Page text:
David Heath MP, Liberal Democrat Member of Parliament for Somerton and Frome
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Constituency office: 14 Catherine Hill, Frome, Somerset, BA11 1BZ. Tel: 01373 473618
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Care home survey

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What is to be done?

This survey has indicated the extreme dissatisfaction felt by many care home owners, particularly of smaller homes, with the level for funding provide by the local social services authority and the number of regulations and standards introduced by the Government.

Clearly, the balance between income and services provision has tilted against care homes, causing four-fifths of care homes in our area to consider refusing state funded placements and half the homes to close.

On a local level, social services have made some progress but recognise that they are not able to provide sufficient fees for care home owners. Somerset County Council Social Services currently has a target of being able to pay providers £400 per week nursing fees. However, the Department has said that the latest Social Services Standards Spending Assessment (the grant given by the central government to pay for social services locally) has made it very difficult to pay over £370 per person. However, Somerset has a good record of service and has invested to ensure there is adequate care for frail elderly people and those with mental health problems.

The local social services department works closely with care home providers to marry supply and demand. At the moment the social services department, NHS and care home managers, and other stakeholders are discussing a number of innovative ideas to cut costs in the medium term without compromising care standards. For instance, currently even small nursing homes must have a NHS nurse onsite. It may be more effective for a nurse to support three or four nursing homes in one area. Other ideas that can be explored are finding ways to allow more elderly people to stay in sheltered housing or their own home (as many would prefer) by having a care assistant allocated to a sheltered housing block.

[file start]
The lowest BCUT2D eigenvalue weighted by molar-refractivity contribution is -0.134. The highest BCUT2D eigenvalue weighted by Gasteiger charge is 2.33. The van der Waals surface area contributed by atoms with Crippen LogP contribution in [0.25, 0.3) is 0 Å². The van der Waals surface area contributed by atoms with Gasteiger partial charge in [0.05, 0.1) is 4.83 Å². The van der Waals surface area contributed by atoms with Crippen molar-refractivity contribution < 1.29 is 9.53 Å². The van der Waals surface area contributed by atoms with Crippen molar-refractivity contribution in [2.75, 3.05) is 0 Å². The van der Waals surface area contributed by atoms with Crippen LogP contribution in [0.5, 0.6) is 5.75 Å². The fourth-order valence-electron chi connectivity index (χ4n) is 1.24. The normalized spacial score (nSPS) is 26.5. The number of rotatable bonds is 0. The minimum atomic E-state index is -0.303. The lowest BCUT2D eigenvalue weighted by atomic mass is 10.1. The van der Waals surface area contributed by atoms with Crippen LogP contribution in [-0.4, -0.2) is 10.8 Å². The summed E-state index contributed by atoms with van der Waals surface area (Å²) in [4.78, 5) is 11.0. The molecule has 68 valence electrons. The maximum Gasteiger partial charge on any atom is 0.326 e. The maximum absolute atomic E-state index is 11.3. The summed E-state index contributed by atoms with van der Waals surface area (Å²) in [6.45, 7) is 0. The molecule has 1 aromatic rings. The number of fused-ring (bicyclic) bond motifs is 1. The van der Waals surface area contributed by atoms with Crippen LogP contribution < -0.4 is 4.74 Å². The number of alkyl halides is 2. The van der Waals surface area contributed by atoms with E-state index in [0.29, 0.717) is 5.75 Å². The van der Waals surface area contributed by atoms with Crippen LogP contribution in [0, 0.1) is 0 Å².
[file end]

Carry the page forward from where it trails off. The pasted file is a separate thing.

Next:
In this way, the demand for nursing and care home places would be dampened, so allowing greater choice for those individuals who need to be housed in a care home. Although such ideas are useful, it is doubtful whether they will be enough to stem the loss of care home beds let alone raise them.

The bottom line though is that Somerset County Council can only realistically achieve their £400 per week target for its placements if there is a rise in the Social Services SSA. However, there is along way to go until this aim can be achieved. Indeed, the Local Government Association estimate that nationally there is a £1bn shortfall in the funding of care for vulnerable people. One-off payments such as the 300m the Government plans to allocate over 2001-03 to tackle bed-blocking are no substitute for a fairer funding system which takes into account the need each area has for care home beds and the costs local care homes are facing. The root causes of the malaise in the care home sector have to be tackled by making the funding system fairer and more generous.

The massive gap between cost increases and fees increases, and the real risk of a haemorrhaging of care home beds, therefore demands a strategic review of the whole system, taking into account staff shortages, care home capacity, local government funding and the NHS. This would include an urgent review of care home fees levels and their impact on the supply of places and an independent review of the compliance costs of the new care standards and the impact on the quality of care. We need to see an end to the postcode lottery on fees with the introduction of national standards for setting fee levels linked to demand for care home places and the cost of compliance with new standards.

The review of care homes in Somerset shows that the current situation is unsustainable and is likely to lead to a large number of care homes closing their doors to state funded residents. If the Government could measure the costs the care home sector has had to bear in each area, the level of demand for beds and the level of fees required then it would be in a position to provide fair funding for all. If the Government could then be persuaded to invest more in social services for the elderly, then local authorities be able to provide long term, sustained investment in social care, informed by a realistic assessment of what is needed to deliver real improvements.

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